Fun_People Archive
19 Aug
Stupid Criminal Tricks - Oklahoma Crimes and Criminals

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From: Peter Langston <psl>
Date: Mon, 19 Aug 96 14:48:05 -0700
To: Fun_People
Subject: Stupid Criminal Tricks - Oklahoma Crimes and Criminals

Forwarded-by: (Debby Kaspari)
From: The Sunday Oklahoman, September 10, 1995,

Bumbling Bandits, Careless Crooks Give Police Last Laugh
By Penny Owen
Staff Writer

    Being a criminal can take planning, dedication and whole lot of nerve.
But it doesn't take much intelligence.
    Police everywhere get a good laugh behind the scenes at some of the
stupid things criminals do to get caught.
    For instance, undercover officers arranged a drug deal recently in a
Midwest City hotel room and wanted to keep the phone line clear for the
dealer to call. Instead, they kept getting calls from a prostitute next door
who was eying her two "single neighbors."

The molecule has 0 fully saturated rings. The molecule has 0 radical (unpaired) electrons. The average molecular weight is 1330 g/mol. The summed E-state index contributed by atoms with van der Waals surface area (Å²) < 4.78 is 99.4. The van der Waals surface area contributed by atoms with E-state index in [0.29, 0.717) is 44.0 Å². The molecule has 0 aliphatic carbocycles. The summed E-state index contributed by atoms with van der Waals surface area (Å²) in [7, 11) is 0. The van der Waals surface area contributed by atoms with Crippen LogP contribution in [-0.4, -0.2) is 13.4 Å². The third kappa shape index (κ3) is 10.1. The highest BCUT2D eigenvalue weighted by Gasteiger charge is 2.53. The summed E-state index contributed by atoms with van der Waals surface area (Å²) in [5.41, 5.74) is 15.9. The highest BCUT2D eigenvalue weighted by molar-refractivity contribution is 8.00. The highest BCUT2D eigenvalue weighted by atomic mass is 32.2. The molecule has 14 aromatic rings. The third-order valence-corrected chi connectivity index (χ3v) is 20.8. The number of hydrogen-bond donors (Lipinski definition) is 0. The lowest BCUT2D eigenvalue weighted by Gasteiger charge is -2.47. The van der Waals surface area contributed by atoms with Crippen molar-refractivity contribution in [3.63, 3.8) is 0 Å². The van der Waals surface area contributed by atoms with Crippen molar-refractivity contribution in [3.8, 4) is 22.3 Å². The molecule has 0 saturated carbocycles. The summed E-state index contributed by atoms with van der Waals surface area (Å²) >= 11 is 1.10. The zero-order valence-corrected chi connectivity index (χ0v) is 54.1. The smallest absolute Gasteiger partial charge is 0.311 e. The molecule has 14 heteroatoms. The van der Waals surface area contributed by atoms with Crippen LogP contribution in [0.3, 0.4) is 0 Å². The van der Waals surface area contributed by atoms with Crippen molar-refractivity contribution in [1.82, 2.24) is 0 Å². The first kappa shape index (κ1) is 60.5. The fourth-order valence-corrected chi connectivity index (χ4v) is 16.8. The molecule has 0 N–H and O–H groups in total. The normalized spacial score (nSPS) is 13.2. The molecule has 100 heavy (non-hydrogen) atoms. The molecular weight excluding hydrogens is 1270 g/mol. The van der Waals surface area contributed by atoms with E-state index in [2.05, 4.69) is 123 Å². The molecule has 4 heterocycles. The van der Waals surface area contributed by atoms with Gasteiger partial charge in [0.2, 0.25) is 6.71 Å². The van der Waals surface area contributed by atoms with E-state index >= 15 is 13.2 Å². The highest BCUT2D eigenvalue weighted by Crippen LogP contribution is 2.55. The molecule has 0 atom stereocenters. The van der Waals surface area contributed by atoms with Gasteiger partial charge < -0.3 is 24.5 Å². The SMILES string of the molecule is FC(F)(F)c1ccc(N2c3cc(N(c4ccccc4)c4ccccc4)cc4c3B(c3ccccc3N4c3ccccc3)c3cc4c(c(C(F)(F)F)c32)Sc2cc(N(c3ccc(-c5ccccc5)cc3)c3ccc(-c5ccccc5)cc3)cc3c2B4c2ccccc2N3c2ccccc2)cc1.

The woman haggled over the price, offered a lower rate and finally made
a deal police couldn't refuse.
    "She offers to throw in a baggie of maijuana to sweeten the deal" Lt.
Charles Duncan said. "That finally got her busted."
    Some robbers have too much faith in their fear tactics-like the one who
entered a northside convenience store, produced a knife and announced a
robbery, then put the knife back in his bag and set it on the counter.
    The clerk grabbed the bag, and the thief went to jail.
    One greedy thief stole the surveilance camera out of a Midwest City
business he was burglarizing.
    "But he didn't stop to think it was battery-operated and the camera
keeps rolling" Lt. Charles Duncan said. There, on the kitchen table, the
camera captured the whole family in action. "He was caught two days later"
Duncan said. "The film was very convincing in court."
    Here's a piece of advice for would-be robbers: It's probably not a good
idea to rob a place you once worked for, especially if you stutter.